“In Singapore, it never occured to me once to do it out of peer pressure, because I had family members who went in and out of jail for drug use. So from an early age, I knew that using drugs wasn’t a choice at all.

When I was out in LA, everyone was smoking weed, eating edibles or whatever. It’s part of their environment and their working style. I was around it every day. Alone, and eager to impress and fit in with all these talented artists, I didn’t want to be THAT GUY that couldn’t hang out.”

What was going through your mind mostly during that time?

“I felt not in control obviously but more importantly it felt like I was trying to be someone else. People started to like me because I was ‘cool’ or at least, I was hoping they thought that way. I think my insecurities would be the loudest in my head after all that high wore off, like why was I not more sure of myself to say no, and am I not good enough with my craft to let that shine first?”

Were they people you knew personally?

“Yes and no. It’s almost like you’re now in a circle and everyone thinks you’re comfortable sharing a joint. Wherever, during recording sessions or just at parties, I’d smoke with anyone.”

So how did you convince yourself to fight the temptation?

“I realised that I was privileged to be in a position any artist from Singapore would dream to be in. Sitting with Chris Brown’s writers, the next big pop artist, talent managers, industry pros, meeting music heroes of mine, I wasn’t going to let myself throw it all away. Losing myself to the moment with more drug use, that’s not the artist I wanted to be.”

“I think my insecurities would be the loudest in my head after all that high wore off, like why was I not more sure of myself to say no, and am I not good enough with my craft to let that shine first?”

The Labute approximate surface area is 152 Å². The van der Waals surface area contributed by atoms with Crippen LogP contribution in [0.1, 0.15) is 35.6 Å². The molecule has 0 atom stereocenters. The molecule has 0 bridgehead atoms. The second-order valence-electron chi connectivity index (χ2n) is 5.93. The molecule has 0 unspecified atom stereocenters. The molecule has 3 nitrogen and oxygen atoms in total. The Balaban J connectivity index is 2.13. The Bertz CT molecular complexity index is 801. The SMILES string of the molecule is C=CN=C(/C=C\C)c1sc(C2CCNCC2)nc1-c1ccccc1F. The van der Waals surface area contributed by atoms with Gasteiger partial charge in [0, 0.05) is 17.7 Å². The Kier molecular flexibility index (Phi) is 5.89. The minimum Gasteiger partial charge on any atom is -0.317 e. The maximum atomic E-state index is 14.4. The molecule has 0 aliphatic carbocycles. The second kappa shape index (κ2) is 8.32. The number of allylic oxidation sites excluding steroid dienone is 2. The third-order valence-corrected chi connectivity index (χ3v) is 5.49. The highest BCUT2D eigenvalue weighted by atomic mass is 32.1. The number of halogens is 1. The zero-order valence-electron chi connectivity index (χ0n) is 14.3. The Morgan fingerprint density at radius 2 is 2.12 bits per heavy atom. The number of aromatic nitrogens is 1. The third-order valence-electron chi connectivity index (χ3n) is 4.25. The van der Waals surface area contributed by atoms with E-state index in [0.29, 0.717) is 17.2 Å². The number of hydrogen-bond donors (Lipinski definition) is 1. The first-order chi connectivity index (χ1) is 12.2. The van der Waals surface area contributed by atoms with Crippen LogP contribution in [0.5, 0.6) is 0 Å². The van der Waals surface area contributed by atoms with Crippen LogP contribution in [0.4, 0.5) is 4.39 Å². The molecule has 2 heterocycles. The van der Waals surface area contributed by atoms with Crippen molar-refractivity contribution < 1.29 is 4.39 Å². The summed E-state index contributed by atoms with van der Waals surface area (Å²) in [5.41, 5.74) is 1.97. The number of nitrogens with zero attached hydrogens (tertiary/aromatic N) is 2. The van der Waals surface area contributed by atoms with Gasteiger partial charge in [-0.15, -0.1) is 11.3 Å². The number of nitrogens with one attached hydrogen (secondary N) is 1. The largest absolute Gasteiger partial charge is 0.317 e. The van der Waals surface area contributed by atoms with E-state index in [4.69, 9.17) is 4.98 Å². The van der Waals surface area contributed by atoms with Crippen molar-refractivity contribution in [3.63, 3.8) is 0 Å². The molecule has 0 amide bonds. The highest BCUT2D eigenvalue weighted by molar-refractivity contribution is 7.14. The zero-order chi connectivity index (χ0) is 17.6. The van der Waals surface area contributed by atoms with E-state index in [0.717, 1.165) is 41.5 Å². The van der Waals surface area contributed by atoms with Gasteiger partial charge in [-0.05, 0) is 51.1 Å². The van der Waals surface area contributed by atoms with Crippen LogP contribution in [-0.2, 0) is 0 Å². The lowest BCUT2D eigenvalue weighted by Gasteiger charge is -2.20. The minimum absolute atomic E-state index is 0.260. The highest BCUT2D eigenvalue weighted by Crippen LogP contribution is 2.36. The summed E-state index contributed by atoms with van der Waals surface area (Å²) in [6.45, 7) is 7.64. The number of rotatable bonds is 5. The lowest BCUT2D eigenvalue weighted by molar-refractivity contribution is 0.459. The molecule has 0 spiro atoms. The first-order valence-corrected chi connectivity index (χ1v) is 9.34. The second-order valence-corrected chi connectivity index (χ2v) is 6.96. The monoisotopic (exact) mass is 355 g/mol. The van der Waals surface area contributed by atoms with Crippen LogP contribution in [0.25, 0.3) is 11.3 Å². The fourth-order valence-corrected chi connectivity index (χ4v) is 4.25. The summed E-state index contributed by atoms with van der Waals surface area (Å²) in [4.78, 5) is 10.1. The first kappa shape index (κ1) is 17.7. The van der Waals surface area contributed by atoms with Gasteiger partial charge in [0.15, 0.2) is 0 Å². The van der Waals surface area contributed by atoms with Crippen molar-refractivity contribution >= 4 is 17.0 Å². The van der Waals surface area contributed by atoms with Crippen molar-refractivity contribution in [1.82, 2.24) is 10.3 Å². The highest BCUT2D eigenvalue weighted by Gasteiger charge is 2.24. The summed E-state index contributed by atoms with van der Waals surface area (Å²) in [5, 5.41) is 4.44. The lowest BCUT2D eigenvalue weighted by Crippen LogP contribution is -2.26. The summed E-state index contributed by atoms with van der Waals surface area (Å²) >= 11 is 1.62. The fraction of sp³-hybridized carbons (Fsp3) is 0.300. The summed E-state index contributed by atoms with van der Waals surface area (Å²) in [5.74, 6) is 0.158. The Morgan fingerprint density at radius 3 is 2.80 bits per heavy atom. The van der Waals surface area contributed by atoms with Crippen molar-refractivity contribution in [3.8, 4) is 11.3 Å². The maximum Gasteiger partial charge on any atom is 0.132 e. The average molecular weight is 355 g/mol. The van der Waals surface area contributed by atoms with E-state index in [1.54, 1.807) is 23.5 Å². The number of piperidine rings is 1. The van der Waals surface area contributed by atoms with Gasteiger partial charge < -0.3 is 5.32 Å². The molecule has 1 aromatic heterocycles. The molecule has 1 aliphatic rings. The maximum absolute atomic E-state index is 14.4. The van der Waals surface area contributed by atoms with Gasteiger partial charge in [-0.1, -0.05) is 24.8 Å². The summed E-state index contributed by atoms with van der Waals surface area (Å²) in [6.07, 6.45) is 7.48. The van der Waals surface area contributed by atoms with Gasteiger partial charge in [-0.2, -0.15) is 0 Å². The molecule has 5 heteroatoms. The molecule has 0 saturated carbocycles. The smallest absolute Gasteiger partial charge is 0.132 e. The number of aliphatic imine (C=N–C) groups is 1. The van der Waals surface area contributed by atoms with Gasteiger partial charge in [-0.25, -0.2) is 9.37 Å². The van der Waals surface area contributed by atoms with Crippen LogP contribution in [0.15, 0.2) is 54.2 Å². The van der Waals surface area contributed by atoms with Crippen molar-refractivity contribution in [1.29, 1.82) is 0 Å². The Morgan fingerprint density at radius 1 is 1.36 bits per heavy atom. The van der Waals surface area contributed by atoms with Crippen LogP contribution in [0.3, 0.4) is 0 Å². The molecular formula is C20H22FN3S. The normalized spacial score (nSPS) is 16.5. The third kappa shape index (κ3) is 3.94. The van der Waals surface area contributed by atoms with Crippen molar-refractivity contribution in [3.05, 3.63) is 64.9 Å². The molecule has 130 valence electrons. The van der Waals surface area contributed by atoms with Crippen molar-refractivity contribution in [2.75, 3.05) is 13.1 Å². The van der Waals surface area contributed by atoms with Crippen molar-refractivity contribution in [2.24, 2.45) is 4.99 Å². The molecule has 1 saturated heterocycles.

Some entertainers feel that taking drugs helps them perform better onstage. Given your experiences, what are your thoughts on that?

“I can’t speak for other artists but I rather be in control of my own destiny. This journey is already so fragile that any wasted step will set me back to start again. I’ve got no time for that. I’m hoping to be a good example to my own kids, Zola and Ari, and teach them that you don’t have to add anything to yourself to be sure of yourself.”

Does the temptation still exist for you even now?

“I look at my friends, my family, my band, my manager and the rest of the team, and I know we all depend on each other to succeed. I don’t want to let them down.”

“Only you know why you’re chasing dreams. They’re yours after all.”

So how do you feed your ambition as a rapper these days?

“I’m always writing. It’s my best medicine. Even if it’s staring at the paper or laptop screen for an hour and only getting three or four really good lines, that’s a big high for me because it’s a step closer to a better song, a better artist or even earning that Grammy I saw out in LA. I don’t ever want my music to encourage or to glamorise drug use – especially to young Singaporeans. I want to make sure I put every effort in my songwriting to share a more positive lion city.”

Are there any other factors that help you to stay focused?

“Always surround yourself with people with good energy who you can trust. This journey is often lonely because no one ever understands the challenges we go through since we all have different goals. But that’s why you need good people to keep your heart steady and your mind strong.”

What is one piece of advice you would give anyone who’s pursuing their ambition?

“Every decision you make in life has an impact on your next day. If becoming your best is important to you, then give your craft every attention it deserves. There’s too much at risk if you take drugs. In the event you have your battle, I encourage you to keep fighting to stay sober because too often, we underestimate our own potential.

Please be persistent with your efforts even on your hardest day – Singapore needs your talent and your voice to be heard, don’t lose sight of that.”